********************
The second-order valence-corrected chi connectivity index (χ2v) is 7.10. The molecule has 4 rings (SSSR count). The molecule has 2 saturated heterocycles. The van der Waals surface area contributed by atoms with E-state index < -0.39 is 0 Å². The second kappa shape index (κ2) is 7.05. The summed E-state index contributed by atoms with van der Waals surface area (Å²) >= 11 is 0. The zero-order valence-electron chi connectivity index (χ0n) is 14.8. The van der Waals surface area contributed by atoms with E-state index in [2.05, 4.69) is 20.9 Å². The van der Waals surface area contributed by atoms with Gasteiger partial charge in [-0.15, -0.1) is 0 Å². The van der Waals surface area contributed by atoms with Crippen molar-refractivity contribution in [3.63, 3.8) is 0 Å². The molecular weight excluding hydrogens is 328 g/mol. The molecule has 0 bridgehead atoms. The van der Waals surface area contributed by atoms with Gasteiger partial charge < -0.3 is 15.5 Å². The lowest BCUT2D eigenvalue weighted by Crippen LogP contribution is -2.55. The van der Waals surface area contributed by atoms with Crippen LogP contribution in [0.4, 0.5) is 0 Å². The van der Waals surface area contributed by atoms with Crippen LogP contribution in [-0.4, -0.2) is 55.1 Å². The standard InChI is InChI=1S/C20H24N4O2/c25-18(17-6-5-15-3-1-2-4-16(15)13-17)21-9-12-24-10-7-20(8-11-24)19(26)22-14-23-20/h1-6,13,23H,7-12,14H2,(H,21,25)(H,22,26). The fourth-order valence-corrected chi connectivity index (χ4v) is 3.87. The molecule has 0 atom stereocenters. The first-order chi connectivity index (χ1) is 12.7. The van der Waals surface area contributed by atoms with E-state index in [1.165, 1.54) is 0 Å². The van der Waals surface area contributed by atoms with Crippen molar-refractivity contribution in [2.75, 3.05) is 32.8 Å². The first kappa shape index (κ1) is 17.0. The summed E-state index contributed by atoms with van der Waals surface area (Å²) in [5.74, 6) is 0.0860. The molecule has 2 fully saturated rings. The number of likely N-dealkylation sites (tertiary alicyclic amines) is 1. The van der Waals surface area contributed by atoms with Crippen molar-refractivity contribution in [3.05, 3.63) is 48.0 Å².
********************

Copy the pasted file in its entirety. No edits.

The second-order valence-corrected chi connectivity index (χ2v) is 7.10. The molecule has 4 rings (SSSR count). The molecule has 2 saturated heterocycles. The van der Waals surface area contributed by atoms with E-state index < -0.39 is 0 Å². The second kappa shape index (κ2) is 7.05. The summed E-state index contributed by atoms with van der Waals surface area (Å²) >= 11 is 0. The zero-order valence-electron chi connectivity index (χ0n) is 14.8. The van der Waals surface area contributed by atoms with E-state index in [2.05, 4.69) is 20.9 Å². The van der Waals surface area contributed by atoms with Gasteiger partial charge in [-0.15, -0.1) is 0 Å². The van der Waals surface area contributed by atoms with Crippen molar-refractivity contribution in [3.63, 3.8) is 0 Å². The molecular weight excluding hydrogens is 328 g/mol. The molecule has 0 bridgehead atoms. The van der Waals surface area contributed by atoms with Gasteiger partial charge < -0.3 is 15.5 Å². The lowest BCUT2D eigenvalue weighted by Crippen LogP contribution is -2.55. The van der Waals surface area contributed by atoms with Crippen LogP contribution in [0.4, 0.5) is 0 Å². The van der Waals surface area contributed by atoms with Crippen LogP contribution in [-0.4, -0.2) is 55.1 Å². The standard InChI is InChI=1S/C20H24N4O2/c25-18(17-6-5-15-3-1-2-4-16(15)13-17)21-9-12-24-10-7-20(8-11-24)19(26)22-14-23-20/h1-6,13,23H,7-12,14H2,(H,21,25)(H,22,26). The fourth-order valence-corrected chi connectivity index (χ4v) is 3.87. The molecule has 0 atom stereocenters. The first-order chi connectivity index (χ1) is 12.7. The van der Waals surface area contributed by atoms with E-state index in [1.165, 1.54) is 0 Å². The van der Waals surface area contributed by atoms with Crippen molar-refractivity contribution in [2.75, 3.05) is 32.8 Å². The first kappa shape index (κ1) is 17.0. The summed E-state index contributed by atoms with van der Waals surface area (Å²) in [5.74, 6) is 0.0860. The molecule has 2 fully saturated rings. The number of likely N-dealkylation sites (tertiary alicyclic amines) is 1. The van der Waals surface area contributed by atoms with Crippen molar-refractivity contribution in [3.05, 3.63) is 48.0 Å².